Dad's preconception fitness regimen may increase obesity, insulin resistance risk in offspring

Fathers who exercise regularly before their children are conceived may program their offspring's genes with an increased risk for metabolic disorders, according to new research. Alexander Murashov, associate professor of physiology at East Carolina University, will present results of the study at the American Physiological Society's Integrative Biology of Exercise 7 meeting in Phoenix.

Although the link between a mother's preconception activities and the health of her offspring is well-documented, the effects of paternal diet and lifestyle on his progeny are less so. Researchers studied the offspring of male rodents that were exercised for 12 weeks and found that the fathers' programmed the offspring to be able to burn calories more efficiently, "like [an] energy efficient car which uses less gas to run the same distance," lead author Alexander Murashov said. Instead of a leaner body, however, when fed a high-fat diet the offspring had "increased body weight and adiposity, impaired glucose tolerance and elevated insulin levels," wrote the research team. Researchers analyzed the paternal sperm and found that long-term paternal exercise changed the expression of several metabolic genes and miRNA in the offspring. The effect "may be an adaptive mechanism of changing offspring phenotypic features in response to environmental challenges experienced by fathers," the researchers wrote.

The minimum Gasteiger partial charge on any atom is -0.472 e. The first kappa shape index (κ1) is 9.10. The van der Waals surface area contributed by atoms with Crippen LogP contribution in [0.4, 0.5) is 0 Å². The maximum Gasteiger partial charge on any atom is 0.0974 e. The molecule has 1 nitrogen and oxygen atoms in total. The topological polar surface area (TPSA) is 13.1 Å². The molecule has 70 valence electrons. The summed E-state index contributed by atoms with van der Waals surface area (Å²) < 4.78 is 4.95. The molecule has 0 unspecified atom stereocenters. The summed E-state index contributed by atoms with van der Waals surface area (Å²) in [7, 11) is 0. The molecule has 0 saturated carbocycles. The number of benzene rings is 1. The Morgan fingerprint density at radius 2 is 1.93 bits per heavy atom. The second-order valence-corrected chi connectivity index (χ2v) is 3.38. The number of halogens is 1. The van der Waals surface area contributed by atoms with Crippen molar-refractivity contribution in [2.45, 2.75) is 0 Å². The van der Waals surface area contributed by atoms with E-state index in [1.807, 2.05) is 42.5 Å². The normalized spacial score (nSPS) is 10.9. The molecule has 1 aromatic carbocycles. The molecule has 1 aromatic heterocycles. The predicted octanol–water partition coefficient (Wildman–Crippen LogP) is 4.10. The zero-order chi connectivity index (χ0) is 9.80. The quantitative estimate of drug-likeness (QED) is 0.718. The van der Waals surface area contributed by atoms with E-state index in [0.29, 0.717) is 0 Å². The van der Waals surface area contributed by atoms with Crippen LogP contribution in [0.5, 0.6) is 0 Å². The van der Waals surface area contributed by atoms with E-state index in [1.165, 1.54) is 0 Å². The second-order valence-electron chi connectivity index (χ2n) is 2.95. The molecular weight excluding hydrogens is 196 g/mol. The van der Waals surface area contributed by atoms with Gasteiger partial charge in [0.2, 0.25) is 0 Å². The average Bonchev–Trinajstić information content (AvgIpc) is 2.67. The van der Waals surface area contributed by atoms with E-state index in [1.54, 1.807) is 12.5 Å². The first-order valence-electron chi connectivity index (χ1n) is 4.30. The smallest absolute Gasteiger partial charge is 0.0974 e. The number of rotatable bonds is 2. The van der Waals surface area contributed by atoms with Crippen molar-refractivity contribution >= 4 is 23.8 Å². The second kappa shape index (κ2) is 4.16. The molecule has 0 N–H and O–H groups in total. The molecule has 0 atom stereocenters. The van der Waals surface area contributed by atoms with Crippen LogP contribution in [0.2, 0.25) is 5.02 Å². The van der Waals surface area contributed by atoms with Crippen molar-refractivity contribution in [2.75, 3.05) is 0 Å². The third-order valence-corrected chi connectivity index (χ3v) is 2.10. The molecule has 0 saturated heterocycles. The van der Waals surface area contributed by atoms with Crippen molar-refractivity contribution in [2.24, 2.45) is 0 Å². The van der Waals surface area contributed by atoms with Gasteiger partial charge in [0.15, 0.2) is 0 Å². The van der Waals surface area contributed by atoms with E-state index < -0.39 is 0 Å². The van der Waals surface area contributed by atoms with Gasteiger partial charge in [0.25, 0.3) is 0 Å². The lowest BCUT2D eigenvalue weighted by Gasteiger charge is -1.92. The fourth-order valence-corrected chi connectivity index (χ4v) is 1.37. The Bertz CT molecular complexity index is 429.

The results were "a total surprise, because our initial hypothesis was that paternal long-term exercise would decrease risk for obesity in the offspring,"Murashov said. The unexpected outcome of the study plays an important role in the future treatment of metabolic diseases in humans. "Identification of epigenetic obesity markers may lead to new diagnostic and therapeutic approaches for the diagnosis and management of in children caused by environment that affected their parents," Murashov said.

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Citation: Dad's preconception fitness regimen may increase obesity, insulin resistance risk in offspring (2016, November 7) retrieved 27 January 2020 from
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